Smudge All Stars
Smudge All Stars
I put this gem of an album on the other day for the first time, and all of the sudden I had visions of P-Funk’s ‘Give Up The Funk (Tear the Roof Off the Sucker)’. It’s that good. Smudge All Stars is the brainchild of Richie Stevens, the son of John Stevens, a pioneer for British free jazz. Stevens the Younger has been in constant demand in recent years, working with heavyweights like Horace Andy, Joss Stone, Damon Albarn, and the man himself, Boy George. Smudge All-Stars is a collective, drawing on Stevens’ friends and connections through some of the leading black British, Jamaican, and American musicians.
And, man, the friends he calls in. Yes, that is P-Funks Horny Horns, Fred Wesley and Pee Wee Ellis. And, yes, that is George Clinton. And Lee ‘Scratch’ Perry, Dennis Bovell, they stop by for ‘how d’ya do?’ And that’s Mary Pearce. And more! Stevens says,
Eight years ago, compelled to generate some funk, i started a bag of jams. By chance, I ran in to Omar [British soul singer-songwriter) in a supermarket and he improvised some melodies on the sketches. Then sitting in Liverpool St station, I was compelled again, this time to reconnect with George Clinton. His vocal for ‘Up Is Just A Place’ was gifted to the project. This raised the funk bar so high that it took another five years to complete an album worthy of his genius and took the help of the finest musicians I know. This whole project is, in a word, a jam…..with the finest musicians and artists you could find, who wouldn’t wanna do that?
The album starts of all proper and suchlike with the start of Brutal Funk before the beat hits, the scratches, and then the bass, so damn thick you can walk on. And we’re off to the party. The vicious little groove running through this track is from Jamiroquai’s DJ D-Zire, and Mary Pearce provides the vocals. And we sail along that bass line before moving on to ‘Up is Just a Place,’ which sees the man himself, George Clinton, along with Mary Pearce, MSW, Derek ‘Dr. Mouthquake’ Green and Omar, and we get something that does really recall the glory days of P-Funk. I don’t say that lightly.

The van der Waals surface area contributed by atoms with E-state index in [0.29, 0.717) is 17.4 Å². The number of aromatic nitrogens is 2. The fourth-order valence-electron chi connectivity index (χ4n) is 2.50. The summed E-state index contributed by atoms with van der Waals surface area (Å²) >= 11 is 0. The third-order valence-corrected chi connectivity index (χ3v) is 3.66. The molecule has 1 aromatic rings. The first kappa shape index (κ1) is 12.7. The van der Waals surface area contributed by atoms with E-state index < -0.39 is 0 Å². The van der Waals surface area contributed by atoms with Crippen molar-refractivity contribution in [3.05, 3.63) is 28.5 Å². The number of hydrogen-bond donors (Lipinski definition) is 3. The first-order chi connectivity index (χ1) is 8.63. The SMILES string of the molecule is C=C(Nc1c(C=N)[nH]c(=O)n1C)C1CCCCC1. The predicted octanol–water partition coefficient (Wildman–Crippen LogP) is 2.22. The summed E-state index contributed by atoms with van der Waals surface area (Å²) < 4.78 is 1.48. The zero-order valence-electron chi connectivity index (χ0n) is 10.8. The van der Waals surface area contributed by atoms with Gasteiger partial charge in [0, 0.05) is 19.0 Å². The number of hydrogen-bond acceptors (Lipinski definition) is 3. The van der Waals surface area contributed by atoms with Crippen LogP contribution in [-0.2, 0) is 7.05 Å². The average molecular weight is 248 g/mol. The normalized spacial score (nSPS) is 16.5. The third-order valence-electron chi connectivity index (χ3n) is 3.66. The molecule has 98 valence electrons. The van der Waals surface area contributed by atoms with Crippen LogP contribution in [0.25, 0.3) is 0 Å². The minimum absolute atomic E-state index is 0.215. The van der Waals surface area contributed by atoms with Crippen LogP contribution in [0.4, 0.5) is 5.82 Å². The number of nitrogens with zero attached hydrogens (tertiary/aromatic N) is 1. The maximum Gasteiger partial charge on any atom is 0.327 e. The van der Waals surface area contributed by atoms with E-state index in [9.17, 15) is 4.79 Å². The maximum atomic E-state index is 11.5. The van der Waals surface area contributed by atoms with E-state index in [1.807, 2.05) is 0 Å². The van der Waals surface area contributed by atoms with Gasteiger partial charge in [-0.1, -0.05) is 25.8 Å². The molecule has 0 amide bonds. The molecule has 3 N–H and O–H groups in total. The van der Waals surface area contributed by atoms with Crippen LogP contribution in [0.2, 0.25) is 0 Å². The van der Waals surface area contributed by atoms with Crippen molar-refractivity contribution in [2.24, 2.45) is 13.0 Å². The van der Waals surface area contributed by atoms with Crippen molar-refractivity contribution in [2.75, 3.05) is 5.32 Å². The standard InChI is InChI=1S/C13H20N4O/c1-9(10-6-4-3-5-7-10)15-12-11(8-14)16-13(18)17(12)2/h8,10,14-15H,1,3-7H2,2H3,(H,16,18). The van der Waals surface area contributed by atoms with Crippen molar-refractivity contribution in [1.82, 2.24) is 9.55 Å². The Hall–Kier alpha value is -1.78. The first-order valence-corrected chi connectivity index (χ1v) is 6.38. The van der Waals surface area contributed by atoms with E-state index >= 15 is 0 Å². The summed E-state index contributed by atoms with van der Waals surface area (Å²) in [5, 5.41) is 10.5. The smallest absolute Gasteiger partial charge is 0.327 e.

It would be easy to dismiss this for just another rolodex collection of a bunch of veterans getting together with a producer, leading to tepidness. But hell no. That’s not Stevens’ bag. He does call in some heavyweights. He does make use of his friendships. But he does so in service of the music. Throw cynicism out the window when you put this on. And, dammit, it’s the end of 2020, the dumpster fire year of dumpster fires. So get your ass out there on the dancefloor! Yeah, so what if that’s also your living room and the only other person there is Snuggles the Cat. Do it!
Clinton stops by again on ‘Headache,’ a stretched-out, six minute jam, with the man himself sing/rapping about the ‘headache in his heart,’ this ‘new kind of pain.’ But delivered in the funk style, we get Clinton chilled, working with British singer-songrwiter Niara Scarlett (who has also worked with the legendary Roots Manuva, as well as Basement Jaxx, amongst others). This track has this wicked beat, the snare syncopated some, that it’s just impossible not to move to.
‘Our Lives’ was the leading single for the album, and a stunning track, that sees Dennis Bovell, Earl Sixteen, and Lee ‘Scratch’ Perry show up for the party. This is what I wrote about the track in July:
Beginning in an almost Beatlesque dreamscape, ‘Our Lives’ emerges slowly around a piano and Sixteen’s almost falsetto and then the big, phat bassline and beat, with this wicked little hornbit. Sixteen’s vocals are about nothing more complex than the progression of life, and the need to keep on keeping on through the hard times. Towards the end, Lee ‘Scratch Perry’ provides his own interpretation, dropping his knowledge and his perspective. And coming from someone of his vintage, the strength of his declaration that ‘we love to stay alive.’
Taken altogether, this is a stunning album, a party album, even if that party is us and our cat in the living room. Turn it right the fuck up!